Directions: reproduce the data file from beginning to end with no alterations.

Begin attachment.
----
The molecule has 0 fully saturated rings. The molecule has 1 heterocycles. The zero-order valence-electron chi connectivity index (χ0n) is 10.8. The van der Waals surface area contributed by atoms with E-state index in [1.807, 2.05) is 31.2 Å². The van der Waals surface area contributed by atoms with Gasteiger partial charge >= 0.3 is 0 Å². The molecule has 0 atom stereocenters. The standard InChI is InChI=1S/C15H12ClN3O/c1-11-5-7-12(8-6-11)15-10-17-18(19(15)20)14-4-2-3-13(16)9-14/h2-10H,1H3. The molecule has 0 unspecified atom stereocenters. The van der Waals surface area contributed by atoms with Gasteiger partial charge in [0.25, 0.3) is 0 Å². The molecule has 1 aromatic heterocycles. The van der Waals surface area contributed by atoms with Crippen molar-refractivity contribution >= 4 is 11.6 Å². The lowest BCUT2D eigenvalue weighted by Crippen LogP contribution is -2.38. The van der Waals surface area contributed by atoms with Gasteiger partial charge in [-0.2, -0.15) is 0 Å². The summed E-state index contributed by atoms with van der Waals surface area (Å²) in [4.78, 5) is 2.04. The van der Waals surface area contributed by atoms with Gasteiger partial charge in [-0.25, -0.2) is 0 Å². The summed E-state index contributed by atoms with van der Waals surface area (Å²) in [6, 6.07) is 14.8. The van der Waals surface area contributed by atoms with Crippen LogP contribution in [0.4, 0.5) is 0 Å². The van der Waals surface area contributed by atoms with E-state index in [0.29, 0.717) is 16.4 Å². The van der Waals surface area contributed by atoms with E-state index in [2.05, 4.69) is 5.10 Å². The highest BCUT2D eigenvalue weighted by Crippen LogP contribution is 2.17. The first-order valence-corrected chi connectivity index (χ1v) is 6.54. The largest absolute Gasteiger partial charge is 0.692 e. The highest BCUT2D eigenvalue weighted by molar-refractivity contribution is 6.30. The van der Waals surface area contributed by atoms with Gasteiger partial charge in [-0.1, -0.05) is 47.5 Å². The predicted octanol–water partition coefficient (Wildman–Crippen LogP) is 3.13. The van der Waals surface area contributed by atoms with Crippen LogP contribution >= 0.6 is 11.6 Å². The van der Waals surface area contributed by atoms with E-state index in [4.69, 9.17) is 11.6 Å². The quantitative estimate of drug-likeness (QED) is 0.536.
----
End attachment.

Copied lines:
The molecule has 0 fully saturated rings. The molecule has 1 heterocycles. The zero-order valence-electron chi connectivity index (χ0n) is 10.8. The van der Waals surface area contributed by atoms with E-state index in [1.807, 2.05) is 31.2 Å². The van der Waals surface area contributed by atoms with Gasteiger partial charge >= 0.3 is 0 Å². The molecule has 0 atom stereocenters. The standard InChI is InChI=1S/C15H12ClN3O/c1-11-5-7-12(8-6-11)15-10-17-18(19(15)20)14-4-2-3-13(16)9-14/h2-10H,1H3. The molecule has 0 unspecified atom stereocenters. The van der Waals surface area contributed by atoms with Gasteiger partial charge in [0.25, 0.3) is 0 Å². The molecule has 1 aromatic heterocycles. The van der Waals surface area contributed by atoms with Crippen molar-refractivity contribution >= 4 is 11.6 Å². The lowest BCUT2D eigenvalue weighted by Crippen LogP contribution is -2.38. The van der Waals surface area contributed by atoms with Gasteiger partial charge in [-0.2, -0.15) is 0 Å². The summed E-state index contributed by atoms with van der Waals surface area (Å²) in [4.78, 5) is 2.04. The van der Waals surface area contributed by atoms with Gasteiger partial charge in [-0.25, -0.2) is 0 Å². The summed E-state index contributed by atoms with van der Waals surface area (Å²) in [6, 6.07) is 14.8. The van der Waals surface area contributed by atoms with Crippen LogP contribution in [0.4, 0.5) is 0 Å². The van der Waals surface area contributed by atoms with E-state index in [0.29, 0.717) is 16.4 Å². The van der Waals surface area contributed by atoms with E-state index in [2.05, 4.69) is 5.10 Å². The highest BCUT2D eigenvalue weighted by Crippen LogP contribution is 2.17. The first-order valence-corrected chi connectivity index (χ1v) is 6.54. The largest absolute Gasteiger partial charge is 0.692 e. The highest BCUT2D eigenvalue weighted by molar-refractivity contribution is 6.30. The van der Waals surface area contributed by atoms with Gasteiger partial charge in [-0.1, -0.05) is 47.5 Å². The predicted octanol–water partition coefficient (Wildman–Crippen LogP) is 3.13. The van der Waals surface area contributed by atoms with Crippen LogP contribution >= 0.6 is 11.6 Å². The van der Waals surface area contributed by atoms with E-state index in [4.69, 9.17) is 11.6 Å². The quantitative estimate of drug-likeness (QED) is 0.536.